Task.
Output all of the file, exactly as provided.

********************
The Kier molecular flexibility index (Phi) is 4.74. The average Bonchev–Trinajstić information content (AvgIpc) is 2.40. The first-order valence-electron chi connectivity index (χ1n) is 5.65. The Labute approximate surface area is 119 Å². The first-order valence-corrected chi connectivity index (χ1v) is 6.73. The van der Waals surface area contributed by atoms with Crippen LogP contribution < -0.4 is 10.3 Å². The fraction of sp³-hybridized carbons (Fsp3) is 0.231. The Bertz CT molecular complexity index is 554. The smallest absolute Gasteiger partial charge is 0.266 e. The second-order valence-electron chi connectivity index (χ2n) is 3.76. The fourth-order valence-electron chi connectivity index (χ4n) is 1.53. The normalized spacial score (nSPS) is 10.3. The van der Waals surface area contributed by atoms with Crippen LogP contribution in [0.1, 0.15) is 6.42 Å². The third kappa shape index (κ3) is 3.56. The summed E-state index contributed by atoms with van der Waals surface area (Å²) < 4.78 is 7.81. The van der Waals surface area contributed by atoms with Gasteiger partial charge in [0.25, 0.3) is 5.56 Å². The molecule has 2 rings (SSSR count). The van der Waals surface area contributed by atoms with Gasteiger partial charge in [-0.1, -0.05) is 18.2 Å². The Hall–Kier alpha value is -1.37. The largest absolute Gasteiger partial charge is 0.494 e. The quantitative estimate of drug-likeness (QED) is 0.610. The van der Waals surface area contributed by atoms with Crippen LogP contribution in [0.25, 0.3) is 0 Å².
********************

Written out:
The Kier molecular flexibility index (Phi) is 4.74. The average Bonchev–Trinajstić information content (AvgIpc) is 2.40. The first-order valence-electron chi connectivity index (χ1n) is 5.65. The Labute approximate surface area is 119 Å². The first-order valence-corrected chi connectivity index (χ1v) is 6.73. The van der Waals surface area contributed by atoms with Crippen LogP contribution < -0.4 is 10.3 Å². The fraction of sp³-hybridized carbons (Fsp3) is 0.231. The Bertz CT molecular complexity index is 554. The smallest absolute Gasteiger partial charge is 0.266 e. The second-order valence-electron chi connectivity index (χ2n) is 3.76. The fourth-order valence-electron chi connectivity index (χ4n) is 1.53. The normalized spacial score (nSPS) is 10.3. The van der Waals surface area contributed by atoms with Crippen LogP contribution in [0.1, 0.15) is 6.42 Å². The third kappa shape index (κ3) is 3.56. The summed E-state index contributed by atoms with van der Waals surface area (Å²) < 4.78 is 7.81. The van der Waals surface area contributed by atoms with Gasteiger partial charge in [0.25, 0.3) is 5.56 Å². The molecule has 2 rings (SSSR count). The van der Waals surface area contributed by atoms with Gasteiger partial charge in [-0.1, -0.05) is 18.2 Å². The Hall–Kier alpha value is -1.37. The largest absolute Gasteiger partial charge is 0.494 e. The quantitative estimate of drug-likeness (QED) is 0.610. The van der Waals surface area contributed by atoms with Crippen LogP contribution in [0.25, 0.3) is 0 Å².